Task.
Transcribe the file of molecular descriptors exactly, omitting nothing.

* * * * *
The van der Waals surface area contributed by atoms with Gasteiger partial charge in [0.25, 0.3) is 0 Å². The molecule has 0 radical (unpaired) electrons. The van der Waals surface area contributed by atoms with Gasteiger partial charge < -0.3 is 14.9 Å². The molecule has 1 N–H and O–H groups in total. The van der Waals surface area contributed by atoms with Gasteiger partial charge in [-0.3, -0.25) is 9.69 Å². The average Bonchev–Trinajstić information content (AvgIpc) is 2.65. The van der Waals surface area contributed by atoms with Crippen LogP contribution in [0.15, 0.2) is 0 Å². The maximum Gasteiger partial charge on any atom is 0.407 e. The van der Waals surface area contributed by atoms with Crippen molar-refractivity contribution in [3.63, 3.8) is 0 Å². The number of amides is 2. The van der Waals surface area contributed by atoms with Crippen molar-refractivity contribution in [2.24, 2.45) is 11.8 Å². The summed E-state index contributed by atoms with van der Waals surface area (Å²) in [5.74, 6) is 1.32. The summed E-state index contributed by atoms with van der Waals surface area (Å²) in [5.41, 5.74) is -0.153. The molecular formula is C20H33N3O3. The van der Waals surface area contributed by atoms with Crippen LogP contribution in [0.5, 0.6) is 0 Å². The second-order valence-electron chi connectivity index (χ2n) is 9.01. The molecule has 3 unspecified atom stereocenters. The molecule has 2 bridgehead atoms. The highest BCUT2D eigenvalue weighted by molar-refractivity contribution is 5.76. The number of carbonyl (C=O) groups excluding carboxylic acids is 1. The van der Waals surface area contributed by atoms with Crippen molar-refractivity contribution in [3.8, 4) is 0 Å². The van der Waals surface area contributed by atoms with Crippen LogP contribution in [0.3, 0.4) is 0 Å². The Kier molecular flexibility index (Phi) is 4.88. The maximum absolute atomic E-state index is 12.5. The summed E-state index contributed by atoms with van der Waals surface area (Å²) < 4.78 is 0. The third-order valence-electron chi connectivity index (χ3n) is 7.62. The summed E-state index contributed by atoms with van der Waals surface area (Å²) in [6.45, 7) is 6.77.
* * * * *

The van der Waals surface area contributed by atoms with Gasteiger partial charge in [0.25, 0.3) is 0 Å². The molecule has 0 radical (unpaired) electrons. The van der Waals surface area contributed by atoms with Gasteiger partial charge < -0.3 is 14.9 Å². The molecule has 1 N–H and O–H groups in total. The van der Waals surface area contributed by atoms with Gasteiger partial charge in [-0.3, -0.25) is 9.69 Å². The average Bonchev–Trinajstić information content (AvgIpc) is 2.65. The van der Waals surface area contributed by atoms with Crippen LogP contribution in [0.15, 0.2) is 0 Å². The maximum Gasteiger partial charge on any atom is 0.407 e. The van der Waals surface area contributed by atoms with Crippen molar-refractivity contribution in [3.63, 3.8) is 0 Å². The number of amides is 2. The van der Waals surface area contributed by atoms with Crippen molar-refractivity contribution in [2.24, 2.45) is 11.8 Å². The summed E-state index contributed by atoms with van der Waals surface area (Å²) in [5.74, 6) is 1.32. The summed E-state index contributed by atoms with van der Waals surface area (Å²) in [5.41, 5.74) is -0.153. The molecular formula is C20H33N3O3. The van der Waals surface area contributed by atoms with Crippen LogP contribution in [0.5, 0.6) is 0 Å². The second-order valence-electron chi connectivity index (χ2n) is 9.01. The molecule has 3 unspecified atom stereocenters. The molecule has 2 bridgehead atoms. The highest BCUT2D eigenvalue weighted by molar-refractivity contribution is 5.76. The number of carbonyl (C=O) groups excluding carboxylic acids is 1. The van der Waals surface area contributed by atoms with Crippen molar-refractivity contribution in [3.8, 4) is 0 Å². The van der Waals surface area contributed by atoms with Crippen LogP contribution in [0.3, 0.4) is 0 Å². The Kier molecular flexibility index (Phi) is 4.88. The maximum absolute atomic E-state index is 12.5. The summed E-state index contributed by atoms with van der Waals surface area (Å²) < 4.78 is 0. The third-order valence-electron chi connectivity index (χ3n) is 7.62. The summed E-state index contributed by atoms with van der Waals surface area (Å²) in [6.45, 7) is 6.77.